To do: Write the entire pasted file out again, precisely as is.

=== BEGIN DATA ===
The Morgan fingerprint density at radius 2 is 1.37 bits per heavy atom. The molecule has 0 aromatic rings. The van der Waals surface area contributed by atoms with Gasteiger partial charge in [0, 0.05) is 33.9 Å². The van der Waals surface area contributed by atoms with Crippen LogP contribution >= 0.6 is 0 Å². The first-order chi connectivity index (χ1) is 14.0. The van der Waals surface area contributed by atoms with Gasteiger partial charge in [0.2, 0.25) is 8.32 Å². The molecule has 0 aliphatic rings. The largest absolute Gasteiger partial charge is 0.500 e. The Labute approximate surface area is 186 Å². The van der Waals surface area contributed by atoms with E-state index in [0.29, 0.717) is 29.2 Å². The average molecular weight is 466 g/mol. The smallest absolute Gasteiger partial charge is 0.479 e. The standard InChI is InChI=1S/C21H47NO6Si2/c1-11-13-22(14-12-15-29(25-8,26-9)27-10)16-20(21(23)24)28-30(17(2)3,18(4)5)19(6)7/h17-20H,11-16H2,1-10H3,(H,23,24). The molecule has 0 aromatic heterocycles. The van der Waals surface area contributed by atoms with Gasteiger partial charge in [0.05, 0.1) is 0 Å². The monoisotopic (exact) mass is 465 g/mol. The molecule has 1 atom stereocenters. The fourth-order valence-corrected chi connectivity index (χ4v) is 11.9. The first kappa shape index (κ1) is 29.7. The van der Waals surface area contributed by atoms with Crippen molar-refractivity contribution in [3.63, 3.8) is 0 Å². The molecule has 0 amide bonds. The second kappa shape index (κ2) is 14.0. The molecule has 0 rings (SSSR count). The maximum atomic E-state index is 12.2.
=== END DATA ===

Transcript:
The Morgan fingerprint density at radius 2 is 1.37 bits per heavy atom. The molecule has 0 aromatic rings. The van der Waals surface area contributed by atoms with Gasteiger partial charge in [0, 0.05) is 33.9 Å². The van der Waals surface area contributed by atoms with Crippen LogP contribution >= 0.6 is 0 Å². The first-order chi connectivity index (χ1) is 14.0. The van der Waals surface area contributed by atoms with Gasteiger partial charge in [0.2, 0.25) is 8.32 Å². The molecule has 0 aliphatic rings. The largest absolute Gasteiger partial charge is 0.500 e. The Labute approximate surface area is 186 Å². The van der Waals surface area contributed by atoms with E-state index in [0.29, 0.717) is 29.2 Å². The average molecular weight is 466 g/mol. The smallest absolute Gasteiger partial charge is 0.479 e. The standard InChI is InChI=1S/C21H47NO6Si2/c1-11-13-22(14-12-15-29(25-8,26-9)27-10)16-20(21(23)24)28-30(17(2)3,18(4)5)19(6)7/h17-20H,11-16H2,1-10H3,(H,23,24). The molecule has 0 aromatic heterocycles. The van der Waals surface area contributed by atoms with Gasteiger partial charge in [0.05, 0.1) is 0 Å². The monoisotopic (exact) mass is 465 g/mol. The molecule has 1 atom stereocenters. The fourth-order valence-corrected chi connectivity index (χ4v) is 11.9. The first kappa shape index (κ1) is 29.7. The van der Waals surface area contributed by atoms with Crippen molar-refractivity contribution in [3.63, 3.8) is 0 Å². The molecule has 0 amide bonds. The second kappa shape index (κ2) is 14.0. The molecule has 0 rings (SSSR count). The maximum atomic E-state index is 12.2.